By Lolita C. Baldor ,AP
ABOARD A US MILITARY AIRCRAFT — Defense Secretary Leon Panetta is traveling through Asia this week, determined to show the U.S. is serious about shifting its focus to the region, amid growing worries about China’s increasingly aggressive posture and North Korea’s nuclear ambitions.
In a series of meetings at a Singapore conference and in a major speech Saturday, Panetta is expected to lay out more details of America’s plans to increase the number of U.S. troops and military equipment in the Asia-Pacific.
He would not describe the U.S. military assets — ships, aircraft, radars or other high-tech systems — the U.S. is willing to devote to the region. But he told reporters traveling with him to Singapore on Thursday that the U.S. can provide weapons, technological assistance, and other aid to the countries based on their individual needs.
The conference, however, may be somewhat diminished by the lack of attendance by key Chinese leaders, particularly following recent regional meetings where they asserted stronger claims to the South China Sea.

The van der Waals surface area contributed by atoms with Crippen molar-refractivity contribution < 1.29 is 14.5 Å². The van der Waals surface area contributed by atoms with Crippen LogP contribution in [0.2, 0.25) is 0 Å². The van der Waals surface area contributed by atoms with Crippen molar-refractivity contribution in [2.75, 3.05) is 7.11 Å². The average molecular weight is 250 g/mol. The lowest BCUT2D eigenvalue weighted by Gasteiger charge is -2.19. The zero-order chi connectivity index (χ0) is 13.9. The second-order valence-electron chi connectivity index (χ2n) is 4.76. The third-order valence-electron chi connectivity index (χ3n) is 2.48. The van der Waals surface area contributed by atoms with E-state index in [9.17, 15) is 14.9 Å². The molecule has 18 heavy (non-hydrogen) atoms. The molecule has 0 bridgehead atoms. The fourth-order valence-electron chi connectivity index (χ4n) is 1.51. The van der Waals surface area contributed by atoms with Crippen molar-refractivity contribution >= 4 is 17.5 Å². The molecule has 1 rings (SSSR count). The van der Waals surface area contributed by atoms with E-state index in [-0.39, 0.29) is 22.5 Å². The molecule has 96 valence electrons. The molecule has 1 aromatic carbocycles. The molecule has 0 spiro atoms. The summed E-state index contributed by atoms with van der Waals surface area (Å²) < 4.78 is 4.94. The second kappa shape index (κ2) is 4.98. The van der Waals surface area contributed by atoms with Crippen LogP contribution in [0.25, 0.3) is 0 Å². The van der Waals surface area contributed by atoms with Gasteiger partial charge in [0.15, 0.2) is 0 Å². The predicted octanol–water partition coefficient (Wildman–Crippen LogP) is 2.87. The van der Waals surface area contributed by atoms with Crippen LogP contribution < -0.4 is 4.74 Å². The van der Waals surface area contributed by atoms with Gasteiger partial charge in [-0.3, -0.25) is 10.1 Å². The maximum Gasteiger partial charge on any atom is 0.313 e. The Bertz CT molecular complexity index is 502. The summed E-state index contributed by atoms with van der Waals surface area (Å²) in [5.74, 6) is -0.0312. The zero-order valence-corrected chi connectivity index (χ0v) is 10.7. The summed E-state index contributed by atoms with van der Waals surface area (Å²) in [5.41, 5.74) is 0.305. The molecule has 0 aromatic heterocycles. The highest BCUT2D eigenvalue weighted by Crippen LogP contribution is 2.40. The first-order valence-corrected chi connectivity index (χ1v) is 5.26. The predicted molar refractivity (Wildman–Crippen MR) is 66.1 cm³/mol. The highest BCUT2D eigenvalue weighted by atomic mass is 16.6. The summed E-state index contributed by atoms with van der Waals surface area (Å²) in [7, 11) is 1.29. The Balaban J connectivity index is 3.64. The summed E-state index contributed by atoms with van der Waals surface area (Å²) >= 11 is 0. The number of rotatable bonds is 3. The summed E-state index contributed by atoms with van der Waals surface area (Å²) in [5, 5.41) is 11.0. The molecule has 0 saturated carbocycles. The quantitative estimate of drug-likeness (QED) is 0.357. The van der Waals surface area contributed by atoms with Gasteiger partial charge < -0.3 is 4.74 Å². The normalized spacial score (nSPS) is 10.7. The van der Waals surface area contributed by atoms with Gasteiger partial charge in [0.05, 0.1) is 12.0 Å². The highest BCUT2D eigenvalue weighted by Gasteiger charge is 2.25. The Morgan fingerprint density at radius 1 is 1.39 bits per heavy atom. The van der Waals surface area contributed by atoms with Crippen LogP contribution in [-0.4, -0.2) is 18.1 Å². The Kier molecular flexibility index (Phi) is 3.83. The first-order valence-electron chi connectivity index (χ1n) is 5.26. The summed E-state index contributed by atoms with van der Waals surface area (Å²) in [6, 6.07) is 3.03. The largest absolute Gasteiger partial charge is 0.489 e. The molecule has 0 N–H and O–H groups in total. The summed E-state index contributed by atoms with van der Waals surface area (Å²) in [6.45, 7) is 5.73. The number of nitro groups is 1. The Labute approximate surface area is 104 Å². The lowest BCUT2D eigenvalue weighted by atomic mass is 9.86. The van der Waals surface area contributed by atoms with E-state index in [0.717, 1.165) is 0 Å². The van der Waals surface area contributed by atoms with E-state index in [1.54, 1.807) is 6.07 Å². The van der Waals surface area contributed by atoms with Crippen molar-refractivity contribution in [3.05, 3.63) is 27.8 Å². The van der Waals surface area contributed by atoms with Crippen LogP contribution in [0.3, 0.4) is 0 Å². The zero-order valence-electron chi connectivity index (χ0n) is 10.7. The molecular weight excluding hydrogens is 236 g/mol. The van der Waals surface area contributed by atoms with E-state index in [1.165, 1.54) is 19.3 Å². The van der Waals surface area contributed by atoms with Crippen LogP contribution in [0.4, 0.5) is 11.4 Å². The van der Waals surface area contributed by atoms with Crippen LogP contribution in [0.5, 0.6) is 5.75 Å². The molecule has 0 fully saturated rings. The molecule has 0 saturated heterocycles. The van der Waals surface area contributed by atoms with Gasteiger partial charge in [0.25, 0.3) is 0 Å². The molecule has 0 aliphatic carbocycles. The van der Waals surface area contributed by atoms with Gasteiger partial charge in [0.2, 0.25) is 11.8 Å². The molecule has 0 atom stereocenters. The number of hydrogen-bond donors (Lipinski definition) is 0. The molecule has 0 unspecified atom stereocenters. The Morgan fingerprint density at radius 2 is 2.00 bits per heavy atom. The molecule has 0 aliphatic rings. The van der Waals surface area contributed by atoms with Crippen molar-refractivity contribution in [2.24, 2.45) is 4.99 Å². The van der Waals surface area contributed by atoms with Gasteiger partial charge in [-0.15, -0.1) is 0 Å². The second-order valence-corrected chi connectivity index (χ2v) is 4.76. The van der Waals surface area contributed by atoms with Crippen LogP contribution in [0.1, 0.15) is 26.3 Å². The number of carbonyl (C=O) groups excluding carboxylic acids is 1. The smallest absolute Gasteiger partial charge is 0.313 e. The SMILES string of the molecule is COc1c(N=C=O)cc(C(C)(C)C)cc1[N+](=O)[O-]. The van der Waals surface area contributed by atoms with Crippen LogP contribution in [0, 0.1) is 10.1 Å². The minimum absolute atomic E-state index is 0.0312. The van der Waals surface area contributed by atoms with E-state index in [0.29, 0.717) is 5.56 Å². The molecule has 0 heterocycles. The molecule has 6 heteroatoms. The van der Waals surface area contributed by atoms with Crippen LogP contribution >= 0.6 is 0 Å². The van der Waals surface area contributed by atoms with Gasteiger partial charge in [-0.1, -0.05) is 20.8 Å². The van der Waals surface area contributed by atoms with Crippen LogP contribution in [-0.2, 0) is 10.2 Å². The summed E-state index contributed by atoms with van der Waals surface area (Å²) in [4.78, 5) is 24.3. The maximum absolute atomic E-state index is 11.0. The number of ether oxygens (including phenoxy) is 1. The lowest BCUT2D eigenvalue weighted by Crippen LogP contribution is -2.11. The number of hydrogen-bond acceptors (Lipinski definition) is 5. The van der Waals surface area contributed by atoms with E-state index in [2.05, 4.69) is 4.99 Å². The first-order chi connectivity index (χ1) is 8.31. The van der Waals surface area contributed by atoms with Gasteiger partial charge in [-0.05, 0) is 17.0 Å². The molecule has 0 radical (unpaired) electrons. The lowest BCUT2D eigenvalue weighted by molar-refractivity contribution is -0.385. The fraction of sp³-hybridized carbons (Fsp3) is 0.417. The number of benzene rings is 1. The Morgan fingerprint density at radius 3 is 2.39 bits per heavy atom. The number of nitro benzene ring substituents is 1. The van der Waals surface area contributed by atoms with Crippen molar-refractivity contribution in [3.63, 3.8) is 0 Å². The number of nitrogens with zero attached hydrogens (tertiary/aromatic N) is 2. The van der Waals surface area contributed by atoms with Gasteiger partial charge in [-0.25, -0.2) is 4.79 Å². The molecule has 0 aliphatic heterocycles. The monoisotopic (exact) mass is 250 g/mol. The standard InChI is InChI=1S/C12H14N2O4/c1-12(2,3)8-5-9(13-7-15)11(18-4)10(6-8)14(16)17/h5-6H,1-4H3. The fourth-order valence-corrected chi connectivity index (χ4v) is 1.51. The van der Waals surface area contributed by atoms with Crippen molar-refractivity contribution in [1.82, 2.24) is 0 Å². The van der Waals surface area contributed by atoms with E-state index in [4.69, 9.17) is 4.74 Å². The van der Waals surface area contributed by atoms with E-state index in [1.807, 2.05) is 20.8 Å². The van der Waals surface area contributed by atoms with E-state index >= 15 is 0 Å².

Senior U.S. officials routinely insist that the Pentagon’s plans to beef up its presence and activities in the Asia-Pacific are not targeting one specific country. But those claims are belied by America’s unease at China’s growing dominance and its dramatic yet largely unexplained increases in military spending.
Tensions between the U.S. and China have ebbed and flowed. Beijing has cut off communications in the past over U.S. aid to Taiwan, the self-governing island that Beijing claims as its own. And there are repeated disagreements over Beijing’s claim to control waters the U.S. considers international.